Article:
Essentially, I would like to see California adopt a statewide standard and process for teacher mobility and salary compensation. As you know, we already have a statewide credentialing process, a statewide teacher retirement system, a statewide recognition of sick leave accumulation, state department of education and many more examples of our education has a state standard of what teaching is in CA.

     However, in terms of teachers being able to move from one district to another, there is not a standard or anything that equates to mobility, competition or professional recognition. Teachers are comp…


Education, among many things, is about opportunities. Right? If Education is about creating, utilizing and benefiting from opportunities, then consider how often we say ‘yes.’ Or rather, consider how often we say and hear the word ‘no.’ Saying the word ‘yes’ is often harder that it seems and quite often the opposite of what we naturally do. Yes, we say ‘no’ more often and much easier.
Indeed, a survey conducted a few years ago at UCLA reported that the average one-year-old child hears the word ‘No!’ more than 400 times per day. Might seem crazy, but think about how often we tell a child ‘no’…sometimes repeatedly in several seconds. You could argue that more active, or even creative children, might even hear the word ‘no’ even more often. 
     Simply, we all grow up hearing all of the things we can’t or shouldn’t do. When we get to school, and advance through educational systems, we tend to hear ‘no’ far more often than we hear ‘yes.’ Walk on to the campus of any public school…


 FEAR. It’s a crippling and stifling condition that is not conducive to many positive things - including learning. But that is exactly the overwhelming conditional plight in education. Everyone is scared. That’s right scared. We are scared to ask questions, deviate, experiment and especially FAIL.

     Fear of Failure is a well-known challenge or hurdle that prevents anything truly great from happening. All major progress and successes throughout time were made possible by experiencing and navigating failure. It is well documented that trying new things, then re-designing them after documenting how they failed, ultimately leads to greater success. So, if we are afraid to fail, then we are essentially afraid of getting to a higher level of success. We are essentially afraid to learn and adjust from our mistakes – also simply called real learning.
(courtesy of Emily'
     In schools, teachers are afraid to deviate from the pacing guide or textbook. Administrators…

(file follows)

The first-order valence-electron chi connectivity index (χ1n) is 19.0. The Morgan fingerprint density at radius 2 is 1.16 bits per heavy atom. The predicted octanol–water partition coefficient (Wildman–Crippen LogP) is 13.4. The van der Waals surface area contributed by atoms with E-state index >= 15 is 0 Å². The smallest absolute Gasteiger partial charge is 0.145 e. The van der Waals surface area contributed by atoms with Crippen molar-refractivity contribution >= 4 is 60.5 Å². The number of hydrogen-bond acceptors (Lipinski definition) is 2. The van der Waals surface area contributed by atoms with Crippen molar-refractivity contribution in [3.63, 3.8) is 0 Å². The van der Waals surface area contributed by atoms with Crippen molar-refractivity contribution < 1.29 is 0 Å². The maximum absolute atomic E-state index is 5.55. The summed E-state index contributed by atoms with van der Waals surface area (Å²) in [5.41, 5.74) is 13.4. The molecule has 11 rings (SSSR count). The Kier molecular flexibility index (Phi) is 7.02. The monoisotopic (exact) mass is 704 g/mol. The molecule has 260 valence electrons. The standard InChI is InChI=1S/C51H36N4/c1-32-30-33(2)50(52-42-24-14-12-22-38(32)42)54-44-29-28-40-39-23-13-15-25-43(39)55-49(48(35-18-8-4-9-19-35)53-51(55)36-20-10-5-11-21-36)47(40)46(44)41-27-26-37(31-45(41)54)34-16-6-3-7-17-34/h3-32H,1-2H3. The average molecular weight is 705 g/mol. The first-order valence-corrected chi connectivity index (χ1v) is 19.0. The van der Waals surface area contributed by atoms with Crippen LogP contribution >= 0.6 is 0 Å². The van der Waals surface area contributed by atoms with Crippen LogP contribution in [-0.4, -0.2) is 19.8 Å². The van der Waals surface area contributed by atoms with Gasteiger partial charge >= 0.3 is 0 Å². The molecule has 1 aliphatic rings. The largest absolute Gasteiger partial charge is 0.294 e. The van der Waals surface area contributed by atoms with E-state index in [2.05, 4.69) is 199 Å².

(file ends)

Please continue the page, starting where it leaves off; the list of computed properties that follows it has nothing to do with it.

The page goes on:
Uncommon Culture and Common Core

Much is being written about the Common Core State Standards and the implied transformation and reformation of public education. For over 20 years, school reform has been a hot topic that has embraced everything from standards and accountability to career technical education to tech integration and more.

     And now, we have a new system that has been embraced by almost the entire nation, state by state. Seemingly, it is a move in the right direction. Under the new standards, the focus is on critical thinking, divergent answers, as well as processes and application. Again, this makes sense. Our previous implementation of standards focused on low-level rote learning that did not allow for in-depth analysis or higher-level learning. Although there are a lot of unanswered questions about the implementation of the CCSS, most have high hopes that it is a move in the right direction – at least in terms of the power of any set of standards.

     There is the rub. How powerful…

Rigor Redefined

For years now in education, one of the biggest buzzwords has been “Rigor.” It was universally agreed, or at least seemingly so, that all students need to be challenged. Students need hard work and need to be worked hard. In theory, this sounds good and probably is good.

     However, it seems that educators and lay people alike might have interpreted “rigor” as just more of the same. If a test has 50 questions, then 100 are more rigorous. If a student might normally write a five-page essay, then a 10-page one is more rigorous. If a student might have two hours of homework, then four hours is more rigorous.

     Some of this classic definition of rigor was also related to the bell curve. In other words, only a handful of students could actually reach the top, be academic or be working at rigorous levels. Indeed, there was a built-in elitism here in that most people were not supposed to make it.

     The 21st century workplace and educational system cannot afford to have peo…

All Students Need A Major - Long Before You Get To College

For those of us who have been to college in our lives, do we not remember when we were able to “declare a major” as one of the most important and exciting times of our educational lives.I remember being an 18-year-old freshman that got to take one intro course in my major along with my required General Education classes.It was exciting and exhilarating.It was a class that seemed real, had immediate connections to the real world and what I wanted to do.There were older students in there as well who had just declared their major.

    And although I eventually changed that major (as is often the case), I remember that being such an exciting journey.I remember feeling that I had arrived at my life finally.Some of us got that feeling when we discovered that cool elective in high school or maybe had that first part-time job.But when we had a major in college, we were finally somebody.We were starting a career and that gave us identity, purpose and a mission.

     The problem with that ty…